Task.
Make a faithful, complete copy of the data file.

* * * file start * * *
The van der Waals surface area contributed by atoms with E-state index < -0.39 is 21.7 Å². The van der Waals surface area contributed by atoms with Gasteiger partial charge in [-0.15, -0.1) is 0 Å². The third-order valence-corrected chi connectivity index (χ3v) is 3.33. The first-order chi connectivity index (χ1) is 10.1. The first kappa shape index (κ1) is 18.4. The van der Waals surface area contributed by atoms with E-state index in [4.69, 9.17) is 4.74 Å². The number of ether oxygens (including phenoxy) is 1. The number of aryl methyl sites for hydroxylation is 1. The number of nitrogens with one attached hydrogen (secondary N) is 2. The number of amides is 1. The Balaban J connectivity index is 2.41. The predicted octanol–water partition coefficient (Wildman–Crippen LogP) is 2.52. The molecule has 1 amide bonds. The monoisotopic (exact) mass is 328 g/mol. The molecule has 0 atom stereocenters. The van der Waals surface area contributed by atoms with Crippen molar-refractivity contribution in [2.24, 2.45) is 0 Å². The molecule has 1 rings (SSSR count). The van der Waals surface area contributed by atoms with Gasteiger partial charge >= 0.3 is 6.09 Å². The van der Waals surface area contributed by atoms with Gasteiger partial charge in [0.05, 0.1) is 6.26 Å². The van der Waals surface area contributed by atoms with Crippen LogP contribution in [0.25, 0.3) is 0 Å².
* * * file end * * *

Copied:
The van der Waals surface area contributed by atoms with E-state index < -0.39 is 21.7 Å². The van der Waals surface area contributed by atoms with Gasteiger partial charge in [-0.15, -0.1) is 0 Å². The third-order valence-corrected chi connectivity index (χ3v) is 3.33. The first-order chi connectivity index (χ1) is 10.1. The first kappa shape index (κ1) is 18.4. The van der Waals surface area contributed by atoms with E-state index in [4.69, 9.17) is 4.74 Å². The number of ether oxygens (including phenoxy) is 1. The number of aryl methyl sites for hydroxylation is 1. The number of nitrogens with one attached hydrogen (secondary N) is 2. The number of amides is 1. The Balaban J connectivity index is 2.41. The predicted octanol–water partition coefficient (Wildman–Crippen LogP) is 2.52. The molecule has 1 amide bonds. The monoisotopic (exact) mass is 328 g/mol. The molecule has 0 atom stereocenters. The van der Waals surface area contributed by atoms with Crippen molar-refractivity contribution in [2.24, 2.45) is 0 Å². The molecule has 1 rings (SSSR count). The van der Waals surface area contributed by atoms with Gasteiger partial charge >= 0.3 is 6.09 Å². The van der Waals surface area contributed by atoms with Gasteiger partial charge in [0.05, 0.1) is 6.26 Å². The van der Waals surface area contributed by atoms with Crippen LogP contribution in [0.25, 0.3) is 0 Å².